Amid early twentieth-century China’s epochal shifts, a vital and prolific commercial publishing industry emerged. Recruiting late Qing literati, foreign-trained academics, and recent graduates of the modernized school system to work as authors and editors, publishers produced textbooks, reference books, book series, and reprints of classical texts in large quantities at a significant profit. Work for major publishers provided a living to many Chinese intellectuals and offered them a platform to transform Chinese cultural life.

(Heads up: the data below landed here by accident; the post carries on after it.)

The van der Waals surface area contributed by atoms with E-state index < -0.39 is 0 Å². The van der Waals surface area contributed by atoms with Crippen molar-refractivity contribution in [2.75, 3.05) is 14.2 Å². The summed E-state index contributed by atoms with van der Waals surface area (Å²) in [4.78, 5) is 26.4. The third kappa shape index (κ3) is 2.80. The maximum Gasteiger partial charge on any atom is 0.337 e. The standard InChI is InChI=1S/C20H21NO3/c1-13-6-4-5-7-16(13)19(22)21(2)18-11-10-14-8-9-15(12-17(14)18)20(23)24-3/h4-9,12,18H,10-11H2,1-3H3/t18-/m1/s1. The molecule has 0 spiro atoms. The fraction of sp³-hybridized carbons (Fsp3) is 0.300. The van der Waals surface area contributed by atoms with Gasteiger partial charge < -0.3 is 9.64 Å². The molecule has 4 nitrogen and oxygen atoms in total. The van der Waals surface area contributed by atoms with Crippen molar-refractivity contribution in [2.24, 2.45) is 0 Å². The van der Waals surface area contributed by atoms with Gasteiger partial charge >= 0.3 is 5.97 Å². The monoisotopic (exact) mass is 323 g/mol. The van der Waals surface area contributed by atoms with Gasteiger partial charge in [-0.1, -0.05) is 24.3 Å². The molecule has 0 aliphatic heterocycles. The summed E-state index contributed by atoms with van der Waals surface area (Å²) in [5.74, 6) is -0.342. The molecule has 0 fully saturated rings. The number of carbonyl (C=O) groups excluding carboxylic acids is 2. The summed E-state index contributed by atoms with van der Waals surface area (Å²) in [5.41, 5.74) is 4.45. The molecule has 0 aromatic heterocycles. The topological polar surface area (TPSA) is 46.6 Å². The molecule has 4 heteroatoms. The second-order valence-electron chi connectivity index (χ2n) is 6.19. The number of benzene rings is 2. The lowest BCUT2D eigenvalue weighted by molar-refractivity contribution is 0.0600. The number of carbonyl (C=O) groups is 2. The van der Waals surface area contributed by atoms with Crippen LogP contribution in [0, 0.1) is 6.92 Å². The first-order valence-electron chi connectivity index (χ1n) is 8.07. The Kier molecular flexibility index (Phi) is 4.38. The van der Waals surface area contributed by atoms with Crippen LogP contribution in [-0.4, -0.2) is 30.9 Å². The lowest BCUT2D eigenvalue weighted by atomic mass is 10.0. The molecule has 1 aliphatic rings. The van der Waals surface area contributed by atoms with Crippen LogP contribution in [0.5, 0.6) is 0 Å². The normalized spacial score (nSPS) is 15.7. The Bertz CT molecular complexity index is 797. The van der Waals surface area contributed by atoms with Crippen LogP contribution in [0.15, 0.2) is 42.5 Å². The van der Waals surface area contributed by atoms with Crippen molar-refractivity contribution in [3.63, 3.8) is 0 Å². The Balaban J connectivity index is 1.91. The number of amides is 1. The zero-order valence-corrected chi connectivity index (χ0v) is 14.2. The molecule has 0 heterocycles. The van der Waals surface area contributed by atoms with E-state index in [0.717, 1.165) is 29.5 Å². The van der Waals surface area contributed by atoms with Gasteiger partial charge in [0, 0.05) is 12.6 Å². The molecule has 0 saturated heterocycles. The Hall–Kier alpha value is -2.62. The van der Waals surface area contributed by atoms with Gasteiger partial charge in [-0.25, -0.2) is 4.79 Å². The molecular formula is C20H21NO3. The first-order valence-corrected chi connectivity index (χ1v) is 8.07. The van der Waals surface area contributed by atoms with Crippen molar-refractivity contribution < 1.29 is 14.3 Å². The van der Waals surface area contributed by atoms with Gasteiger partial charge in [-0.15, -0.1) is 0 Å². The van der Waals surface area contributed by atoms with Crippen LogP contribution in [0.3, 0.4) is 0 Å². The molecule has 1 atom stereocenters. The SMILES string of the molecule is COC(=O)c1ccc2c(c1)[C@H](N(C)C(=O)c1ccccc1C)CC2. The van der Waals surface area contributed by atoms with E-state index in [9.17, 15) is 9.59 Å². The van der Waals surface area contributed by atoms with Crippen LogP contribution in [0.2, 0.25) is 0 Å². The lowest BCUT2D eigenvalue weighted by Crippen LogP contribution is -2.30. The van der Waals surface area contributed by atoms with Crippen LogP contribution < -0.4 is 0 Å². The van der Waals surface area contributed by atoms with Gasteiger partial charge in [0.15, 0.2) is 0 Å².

In The Power of Print in Modern China, Robert Culp explores the world of commercial publishing to offer a new perspective on modern China’s cultural transformations. Culp examines China’s largest and most influential publishing companies—Commercial Press, Zhonghua Book Company, and World Book Company—during the late Qing and Republican periods and into the early years of the People’s Republic. He reconstructs editors’ cultural activities and work lives as a lens onto the role of intellectuals in cultural change. Examining China’s distinct modes of industrial publishing, Culp explains the emergence of the modern Chinese intellectual through commercial and industrial processes rather than solely through political revolution and social movements.